How to Make a Pomeranian's Fur Soft

Chances are he won't stay that fluffy for long.

Chances are he won't stay that fluffy for long.

What might appear to be an animated fuzzball is still a dog and, like all the others, a Pomeranian needs toilet training, veterinary care, walks and, of course, grooming. This keeps his coat fluffy and healthy while preventing your furniture starting to look like your dog—Pomeranians shed constantly.

Assemble all the items you might need. For regular brushing, which he needs daily or every other day, collect a metal comb, a stiff-bristle brush, and a large slicker brush, not a small one. Although eye, ear and tooth care don’t affect his coat, you might want to do everything at once. If so, also collect cotton balls, an ear cleaning solution (optional), and a dog toothbrush and toothpaste.

Lift your dog onto a suitable item of furniture, whether a grooming table, a normal table or just the sofa. Grooming is going to take a while and it is awkward trying to brush a small dog who is sitting on the floor.

Run your hands through his coat to determine the whereabouts of any tangles.

Tease out tangled hair with the comb and your fingers before combing through the rest of his coat. Gently pull out any loose hair with your fingers. This won’t hurt, as the hair is coming out anyway; just don’t yank.

Brush his entire coat with the stiff-bristle brush. Brush first against the direction in which the hair lies and then with it to ensure that you brush all of his dense, double-layered coat. Use the slicker brush for tangled areas and when he is shedding.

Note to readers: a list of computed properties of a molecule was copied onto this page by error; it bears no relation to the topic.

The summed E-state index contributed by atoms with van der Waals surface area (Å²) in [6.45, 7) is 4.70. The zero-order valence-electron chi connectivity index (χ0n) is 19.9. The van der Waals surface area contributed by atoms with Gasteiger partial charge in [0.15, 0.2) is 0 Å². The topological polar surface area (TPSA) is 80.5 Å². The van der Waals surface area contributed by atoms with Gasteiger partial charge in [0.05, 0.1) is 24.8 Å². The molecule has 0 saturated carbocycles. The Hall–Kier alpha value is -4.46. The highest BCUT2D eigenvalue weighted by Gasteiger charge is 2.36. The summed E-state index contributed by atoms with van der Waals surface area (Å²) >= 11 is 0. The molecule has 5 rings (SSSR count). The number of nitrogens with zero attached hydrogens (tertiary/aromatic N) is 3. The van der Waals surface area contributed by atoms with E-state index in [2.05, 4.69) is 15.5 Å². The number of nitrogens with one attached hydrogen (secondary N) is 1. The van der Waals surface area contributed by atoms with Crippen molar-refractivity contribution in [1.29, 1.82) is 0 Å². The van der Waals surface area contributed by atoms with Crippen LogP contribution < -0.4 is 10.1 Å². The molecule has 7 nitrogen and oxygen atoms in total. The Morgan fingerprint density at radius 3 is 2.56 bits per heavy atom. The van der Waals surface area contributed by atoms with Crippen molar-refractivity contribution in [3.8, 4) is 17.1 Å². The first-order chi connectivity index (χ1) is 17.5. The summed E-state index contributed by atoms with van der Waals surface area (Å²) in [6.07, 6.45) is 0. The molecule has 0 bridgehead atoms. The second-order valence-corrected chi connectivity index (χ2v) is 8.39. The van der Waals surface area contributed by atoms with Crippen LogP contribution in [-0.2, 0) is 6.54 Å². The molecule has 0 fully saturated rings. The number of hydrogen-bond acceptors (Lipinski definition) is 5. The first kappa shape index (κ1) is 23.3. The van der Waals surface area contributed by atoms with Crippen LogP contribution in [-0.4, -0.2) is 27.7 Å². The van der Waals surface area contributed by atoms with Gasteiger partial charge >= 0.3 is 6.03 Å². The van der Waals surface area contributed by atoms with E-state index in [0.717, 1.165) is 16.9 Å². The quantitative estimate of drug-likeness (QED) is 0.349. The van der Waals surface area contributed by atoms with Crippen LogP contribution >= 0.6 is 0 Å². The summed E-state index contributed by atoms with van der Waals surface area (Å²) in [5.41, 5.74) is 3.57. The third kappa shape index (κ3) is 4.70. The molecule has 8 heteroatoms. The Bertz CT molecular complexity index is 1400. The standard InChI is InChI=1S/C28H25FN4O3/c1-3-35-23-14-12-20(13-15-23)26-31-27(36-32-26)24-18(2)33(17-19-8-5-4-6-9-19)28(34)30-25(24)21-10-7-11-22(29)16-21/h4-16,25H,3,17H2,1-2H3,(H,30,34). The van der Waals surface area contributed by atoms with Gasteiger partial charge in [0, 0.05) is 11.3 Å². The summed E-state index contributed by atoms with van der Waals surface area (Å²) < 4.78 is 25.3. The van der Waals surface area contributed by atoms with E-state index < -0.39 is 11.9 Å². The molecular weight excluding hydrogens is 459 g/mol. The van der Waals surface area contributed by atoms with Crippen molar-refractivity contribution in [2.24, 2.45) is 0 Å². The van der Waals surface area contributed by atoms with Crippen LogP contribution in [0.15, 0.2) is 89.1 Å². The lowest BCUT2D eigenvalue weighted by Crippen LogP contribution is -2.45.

Brush the hair up and out around his face and anywhere else you want him to look especially fluffy.

Bathe your Pomeranian about once a month. You can wash him in the shower, in the tub or in a baby bath. You could even give him a bath in the sink if it’s big enough. Use lukewarm water and a jug to rinse for the tub, sink or baby bath. In the shower, make sure the water is running lukewarm before you put him in. Hot water (even of the temperature you use yourself for bathing) will scald, and icy cold will shock.

Rub a dot of dog shampoo, ideally one for long-haired breeds, into his coat. Be very careful around his head, as you don’t want any going into his mouth, eyes or ears. Rinse out his coat and repeat using a much larger dollop of dog conditioner. You might want to use a good palmful. Work the conditioner into his coat, leave for a few minutes if you can (this might not be possible if he is impatient) and then rinse out completely.

Pick him up and wrap him in a towel. Put him on the floor, towel him thoroughly and allow him to shake if he wants to.

Comb through his fur to avoid the development of new tangles.

Dry his coat with the hair dryer to really bring out the fluffiness. Set it to its slowest, coolest setting and do not hold it too close to his skin. Use the comb or brush as required.

Items you will need

  • Metal comb
  • Stiff-bristle brush
  • Large slicker brush
  • Dog shampoo and conditioner
  • Plastic jug
  • Towels
  • Hairdryer

Tip

  • It takes many Pomeranians a while to become used to a hair dryer. Start by turning it on while he is in the same room and repeat daily over a period of several weeks, bringing the hair dryer a bit closer each time. Get him to associate the sound and sensation of the hair dryer with an enjoyable experience by providing treats and/or lots of petting each time. Some dogs, especially older dogs, will never tolerate a hair dryer. If this is the case with your Pomeranian, don’t push it. Just towel him dry after bathing and make sure he does not go outside until his coat is completely dry.
 

About the Author

Judith Willson has been writing since 2009, specializing in environmental and scientific topics. She has written content for school websites and worked for a Glasgow newspaper. Willson has a Master of Arts in English from the University of Aberdeen, Scotland.

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